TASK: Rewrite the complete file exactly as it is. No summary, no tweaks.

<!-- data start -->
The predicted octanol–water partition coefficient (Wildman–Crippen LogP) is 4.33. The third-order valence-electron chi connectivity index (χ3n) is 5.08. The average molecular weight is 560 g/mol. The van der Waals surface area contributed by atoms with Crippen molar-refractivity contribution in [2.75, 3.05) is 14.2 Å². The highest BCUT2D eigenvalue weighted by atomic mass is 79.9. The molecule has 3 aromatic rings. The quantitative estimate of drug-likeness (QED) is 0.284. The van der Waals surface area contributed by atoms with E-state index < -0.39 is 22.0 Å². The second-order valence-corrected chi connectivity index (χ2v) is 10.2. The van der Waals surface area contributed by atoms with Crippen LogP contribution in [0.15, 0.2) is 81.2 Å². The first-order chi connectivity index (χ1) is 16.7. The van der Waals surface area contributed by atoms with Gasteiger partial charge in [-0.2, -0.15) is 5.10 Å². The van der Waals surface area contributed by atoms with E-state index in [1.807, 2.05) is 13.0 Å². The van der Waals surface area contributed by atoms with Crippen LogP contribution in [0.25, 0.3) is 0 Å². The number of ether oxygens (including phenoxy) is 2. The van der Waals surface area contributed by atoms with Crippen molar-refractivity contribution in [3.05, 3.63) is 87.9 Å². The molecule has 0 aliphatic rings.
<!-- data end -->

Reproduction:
The predicted octanol–water partition coefficient (Wildman–Crippen LogP) is 4.33. The third-order valence-electron chi connectivity index (χ3n) is 5.08. The average molecular weight is 560 g/mol. The van der Waals surface area contributed by atoms with Crippen molar-refractivity contribution in [2.75, 3.05) is 14.2 Å². The highest BCUT2D eigenvalue weighted by atomic mass is 79.9. The molecule has 3 aromatic rings. The quantitative estimate of drug-likeness (QED) is 0.284. The van der Waals surface area contributed by atoms with E-state index < -0.39 is 22.0 Å². The second-order valence-corrected chi connectivity index (χ2v) is 10.2. The van der Waals surface area contributed by atoms with Crippen LogP contribution in [0.15, 0.2) is 81.2 Å². The first-order chi connectivity index (χ1) is 16.7. The van der Waals surface area contributed by atoms with Gasteiger partial charge in [-0.2, -0.15) is 5.10 Å². The van der Waals surface area contributed by atoms with E-state index in [1.807, 2.05) is 13.0 Å². The van der Waals surface area contributed by atoms with Crippen LogP contribution in [0.25, 0.3) is 0 Å². The number of ether oxygens (including phenoxy) is 2. The van der Waals surface area contributed by atoms with Crippen molar-refractivity contribution in [3.05, 3.63) is 87.9 Å². The molecule has 0 aliphatic rings.